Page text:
“What is he thinking?” she asked. “Already his conduct is going to make him a pariah in many law school contexts — and this just fuels the flames.”
Sorrell says in her lawsuit that shortly after Choudhry became dean in July 2014, he began giving her bear hugs, kissing her on the cheek or caressing her multiple times a day. In January 2015, she says, he took her hands, put them on his waist and rubbed them while kissing her cheek. Her suit, which seeks unspecified damages from Choudhry and the regents, says she is a former victim of sexual and domestic abuse and was afraid to tell Choudhry to stop. She worried about losing her job and upsetting her boss because he “had a temper and was known for berating” employees. But she dreaded coming to work and eventually reported the matter. Sorrell has been on leave for more than a year.
Choudhry’s suit claims “no one has ever suggested that (his) conduct was sexually motivated or predatory.” He contrasts that with university findings against former Vice Chancellor Fleming and astronomer Marcy, neither of whom was barred from campus or sent before the Academic Senate’s tenure committee. Choudhry says that’s because Fleming and Marcy are white U.S. citizens, and he is neither. “Is the claim of racial discrimination valid? It may be. Absolutely we see a pattern where men of color are held to higher standards,” said Wendy Leo Moore, author of “Reproducing Racism: White Space, Elite Law Schools, and Racial Inequality.”
The second, stronger punishment against Choudhry “looks arbitrary,” said Moore, an attorney who teaches law and race theory at Texas A&M University. Napolitano “didn’t go back to the white men.”
But other attorneys said Choudhry will need to prove that Napolitano’s action was motivated by bias. “Just the allegation that here’s two other guys who are white and didn’t get the same penalty — you’re going to have to have more than that,” said Michele Dauber, a Stanford law professor who helped revise her university’s policy on sexual assault and is leading an effort to recall the judge who handed a relatively light sentence to ex-student Brock Turner after he sexually assaulted an unconscious woman. Besides, she said, “Mr. Marcy did lose tenure” because he quit under pressure.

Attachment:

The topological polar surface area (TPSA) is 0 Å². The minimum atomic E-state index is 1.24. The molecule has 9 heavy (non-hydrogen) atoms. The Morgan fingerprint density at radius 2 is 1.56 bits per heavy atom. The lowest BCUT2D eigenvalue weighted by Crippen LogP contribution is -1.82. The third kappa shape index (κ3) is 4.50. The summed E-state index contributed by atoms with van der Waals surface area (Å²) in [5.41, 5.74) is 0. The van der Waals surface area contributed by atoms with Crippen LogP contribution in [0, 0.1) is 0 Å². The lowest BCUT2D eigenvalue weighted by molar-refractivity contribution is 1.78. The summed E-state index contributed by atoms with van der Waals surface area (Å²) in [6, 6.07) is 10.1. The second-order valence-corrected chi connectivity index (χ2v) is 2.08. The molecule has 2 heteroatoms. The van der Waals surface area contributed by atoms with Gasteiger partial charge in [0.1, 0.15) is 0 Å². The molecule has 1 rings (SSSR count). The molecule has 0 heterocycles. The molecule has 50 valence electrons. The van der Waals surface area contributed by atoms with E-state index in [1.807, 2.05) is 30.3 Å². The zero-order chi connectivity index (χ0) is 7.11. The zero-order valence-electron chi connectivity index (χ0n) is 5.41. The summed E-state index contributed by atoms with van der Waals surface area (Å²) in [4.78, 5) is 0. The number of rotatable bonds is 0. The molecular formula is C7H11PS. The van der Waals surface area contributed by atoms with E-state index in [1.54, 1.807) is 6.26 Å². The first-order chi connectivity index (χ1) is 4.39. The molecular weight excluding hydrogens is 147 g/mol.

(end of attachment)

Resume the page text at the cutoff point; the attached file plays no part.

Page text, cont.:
In June 2015, a campus investigation determined that the astronomer sexually harassed female students for nearly 10 years. Marcy, whose planet-hunting success made him a Nobel Prize contender, was let off with a warning. But after Buzzfeed broke the story, astronomers around the world campaigned for his resignation.
Fleming resigned under protest from his vice chancellor job in April 2015, six months after UC attorneys found he had most likely touched his assistant’s breasts, kissed her neck and said he wanted to “molest” her. Since resigning, Fleming “has not faced any further discipline or a second, duplicative investigation,” Choudhry’s suit says.
Legal experts say that is only partly true. After Fleming stepped down, Dirks gave him a new executive job with UC Berkeley’s planned Global Campus in Richmond at his vice chancellor’s rate of pay. Nearly a year later, in the same March 11 letter in which she laid out Choudhry’s new punishment, Napolitano ordered Fleming removed from that job.
Fleming returned to the chemistry department and, like Choudhry, has been given no classes.
UC’s court papers say that Choudhry “utterly disregards the harm he inflicted” on his former assistant Sorrell, so the court should not halt disciplinary proceedings against him. “Preventing UC from disciplining Choudhry would potentially expose students, faculty and staff to a harassing and hostile environment,” the university says. The next court hearing is set for Nov. 3.